The problem for the pet dog is that these relationship structures may not exist. When you go to work all day, put the dog outside alone for exercise and feed your dog to suit your schedule you will need to pay him otherwise to care what you ask him to do. Some of us are motivated by a paycheck — dogs who will do anything for any kind of attention or any kind of snack. They are usually some kind of retrievers or spaniel. A few of us are lucky enough to have Borzoi who will sell a soul for meat. These dogs are easy to train. Easy, until a squirrel or a crow passes the training ring. In those moments you find out how much your dog will work for your “praise” or “treats”. Turns out, only a relationship is enough in those moments. Even then, many great relationships incorporate some forgiveness, after.
So there are two ways to solve the problem of choosing consequences. The first is to work, eat and shelter with your dog so that he cares what you want to do. These are the relationships we marvel at when we watch a good friend working a dog who checks in and performs well in trying circumstances. Sure this friend probably does hand out meat and give ear massages, even the occasional pat, but you’ll see a confident dog who appreciates the pay in addition to working with his person.
The second way is to evaluate your consequences more carefully. As a rule, dogs don’t appreciate a bump on the head or face. I often see trainers chuck a dog under the chin seemingly affectionately. How rude. Video tape a training session. This is easy with cell phones, panoramic and time lapse features. But if you have a helper, all the better. Evaluate the captured moments and have friends who have those beautiful working relationships do the same. Stop doing things your dog ignores or tolerates as if they are rewarding. They may not even be destructive to the training process but they truly are not helping your dog.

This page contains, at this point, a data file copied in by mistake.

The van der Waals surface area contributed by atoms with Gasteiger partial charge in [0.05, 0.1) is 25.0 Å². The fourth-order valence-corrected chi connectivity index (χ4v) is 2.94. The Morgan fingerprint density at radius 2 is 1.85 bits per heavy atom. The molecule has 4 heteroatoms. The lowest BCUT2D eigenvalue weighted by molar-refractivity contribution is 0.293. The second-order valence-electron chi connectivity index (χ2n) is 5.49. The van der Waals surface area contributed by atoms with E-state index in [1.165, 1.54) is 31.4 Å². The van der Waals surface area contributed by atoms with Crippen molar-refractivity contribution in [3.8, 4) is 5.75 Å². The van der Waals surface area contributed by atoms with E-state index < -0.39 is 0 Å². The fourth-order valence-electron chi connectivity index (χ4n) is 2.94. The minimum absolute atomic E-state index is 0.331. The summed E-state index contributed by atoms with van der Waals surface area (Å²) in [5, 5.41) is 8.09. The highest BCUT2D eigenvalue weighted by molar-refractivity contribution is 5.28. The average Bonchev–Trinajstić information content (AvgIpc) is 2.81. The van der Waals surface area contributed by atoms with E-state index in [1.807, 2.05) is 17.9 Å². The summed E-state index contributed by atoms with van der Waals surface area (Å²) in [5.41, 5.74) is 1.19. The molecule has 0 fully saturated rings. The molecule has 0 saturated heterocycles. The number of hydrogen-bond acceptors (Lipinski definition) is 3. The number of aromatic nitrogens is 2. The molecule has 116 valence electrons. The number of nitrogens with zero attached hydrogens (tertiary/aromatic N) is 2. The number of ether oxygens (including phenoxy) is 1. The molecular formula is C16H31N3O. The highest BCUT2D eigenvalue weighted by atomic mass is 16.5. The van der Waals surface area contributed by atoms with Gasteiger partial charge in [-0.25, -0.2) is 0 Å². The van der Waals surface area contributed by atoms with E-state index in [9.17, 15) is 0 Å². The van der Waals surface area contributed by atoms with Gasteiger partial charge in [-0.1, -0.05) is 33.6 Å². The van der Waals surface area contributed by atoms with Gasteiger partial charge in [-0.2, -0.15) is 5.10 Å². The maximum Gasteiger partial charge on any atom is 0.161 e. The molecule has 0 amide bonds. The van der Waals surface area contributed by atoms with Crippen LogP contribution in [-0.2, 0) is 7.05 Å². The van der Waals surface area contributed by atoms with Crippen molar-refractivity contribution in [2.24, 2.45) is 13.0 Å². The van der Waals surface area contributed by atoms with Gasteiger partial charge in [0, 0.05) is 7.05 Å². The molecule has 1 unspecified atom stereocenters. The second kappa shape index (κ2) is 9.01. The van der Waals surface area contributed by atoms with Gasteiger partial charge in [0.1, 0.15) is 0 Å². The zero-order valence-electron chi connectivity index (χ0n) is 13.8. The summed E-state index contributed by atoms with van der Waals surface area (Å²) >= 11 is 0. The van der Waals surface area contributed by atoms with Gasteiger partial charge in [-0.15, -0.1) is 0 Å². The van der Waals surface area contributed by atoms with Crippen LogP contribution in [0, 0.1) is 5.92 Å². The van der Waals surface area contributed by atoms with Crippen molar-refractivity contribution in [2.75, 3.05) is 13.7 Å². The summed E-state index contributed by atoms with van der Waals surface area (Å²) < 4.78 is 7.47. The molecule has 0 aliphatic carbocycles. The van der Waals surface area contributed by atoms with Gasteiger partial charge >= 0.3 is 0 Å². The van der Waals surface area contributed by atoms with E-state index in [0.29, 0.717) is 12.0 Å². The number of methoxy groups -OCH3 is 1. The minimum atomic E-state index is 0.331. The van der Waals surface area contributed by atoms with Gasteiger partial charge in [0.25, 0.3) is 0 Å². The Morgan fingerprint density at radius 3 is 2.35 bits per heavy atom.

Find consequences your dog is actually attending to that significantly increase his attention and correct responses. If you have a great working relationship, your dog may work long hours just for time with you during and after. But paying him for exceptional work will increase it’s occurrence. If he needs to be paid, you already know what he prefers to do–run with the horses, go swimming (stop laughing Borzoi people-there is a Dock Diving Zoi!), play frisbee (okay, laugh now), or any of things he does when he’s not listening to you. Offer these activities as part of training. Pair them with words you can use as markers. Before you know it, your dog will care what you want him to do and the relationship you’ve been looking for will be yours.
There is nothing wrong with successively approximating a desired behavior in steps or back chaining or any scientifically proven teaching tools. But without a relationship these techniques can only take you so far. We all learn. We all work for pay. But at some point we do what we want to do. The greatest teacher and even offers of money will not get us to help a friend move on a holiday weekend unless it’s that one friend. You know, the one who calls you at 3 am and you don’t even mind. Be that friend for your dog. Know that when a squirrel runs through the ring on trial day, he’ll help you move. Or you’ll both forgive each other after because “Remember that time…..?”